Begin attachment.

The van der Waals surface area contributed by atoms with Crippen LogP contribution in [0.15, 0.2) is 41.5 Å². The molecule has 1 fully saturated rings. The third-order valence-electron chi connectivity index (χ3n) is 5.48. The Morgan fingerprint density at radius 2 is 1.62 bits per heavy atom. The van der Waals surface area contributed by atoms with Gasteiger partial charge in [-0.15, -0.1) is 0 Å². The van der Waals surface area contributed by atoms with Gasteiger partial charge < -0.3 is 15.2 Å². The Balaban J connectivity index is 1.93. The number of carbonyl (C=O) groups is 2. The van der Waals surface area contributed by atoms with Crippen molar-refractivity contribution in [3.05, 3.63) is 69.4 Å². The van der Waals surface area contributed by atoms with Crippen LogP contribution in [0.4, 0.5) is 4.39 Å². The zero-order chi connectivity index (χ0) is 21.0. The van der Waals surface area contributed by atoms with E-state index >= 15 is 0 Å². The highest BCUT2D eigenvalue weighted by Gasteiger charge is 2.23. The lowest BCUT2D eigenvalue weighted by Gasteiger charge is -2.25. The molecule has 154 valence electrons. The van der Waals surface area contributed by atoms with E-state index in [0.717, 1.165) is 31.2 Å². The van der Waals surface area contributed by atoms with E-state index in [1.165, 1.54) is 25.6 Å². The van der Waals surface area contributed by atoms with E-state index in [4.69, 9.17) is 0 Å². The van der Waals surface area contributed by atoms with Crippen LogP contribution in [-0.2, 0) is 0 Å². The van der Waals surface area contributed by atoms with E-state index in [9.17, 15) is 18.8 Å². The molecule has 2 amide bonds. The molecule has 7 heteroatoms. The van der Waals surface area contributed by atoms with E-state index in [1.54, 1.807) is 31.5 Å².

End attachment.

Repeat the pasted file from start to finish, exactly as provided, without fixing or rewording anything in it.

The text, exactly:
The van der Waals surface area contributed by atoms with Crippen LogP contribution in [0.15, 0.2) is 41.5 Å². The molecule has 1 fully saturated rings. The third-order valence-electron chi connectivity index (χ3n) is 5.48. The Morgan fingerprint density at radius 2 is 1.62 bits per heavy atom. The van der Waals surface area contributed by atoms with Gasteiger partial charge in [-0.15, -0.1) is 0 Å². The van der Waals surface area contributed by atoms with Gasteiger partial charge < -0.3 is 15.2 Å². The Balaban J connectivity index is 1.93. The number of carbonyl (C=O) groups is 2. The van der Waals surface area contributed by atoms with Crippen molar-refractivity contribution in [3.05, 3.63) is 69.4 Å². The van der Waals surface area contributed by atoms with Crippen LogP contribution in [0.4, 0.5) is 4.39 Å². The zero-order chi connectivity index (χ0) is 21.0. The van der Waals surface area contributed by atoms with E-state index >= 15 is 0 Å². The highest BCUT2D eigenvalue weighted by Gasteiger charge is 2.23. The lowest BCUT2D eigenvalue weighted by Gasteiger charge is -2.25. The molecule has 154 valence electrons. The van der Waals surface area contributed by atoms with E-state index in [0.717, 1.165) is 31.2 Å². The van der Waals surface area contributed by atoms with E-state index in [1.165, 1.54) is 25.6 Å². The van der Waals surface area contributed by atoms with E-state index in [4.69, 9.17) is 0 Å². The van der Waals surface area contributed by atoms with Crippen LogP contribution in [-0.2, 0) is 0 Å². The van der Waals surface area contributed by atoms with E-state index in [9.17, 15) is 18.8 Å². The molecule has 2 amide bonds. The molecule has 7 heteroatoms. The van der Waals surface area contributed by atoms with E-state index in [1.54, 1.807) is 31.5 Å².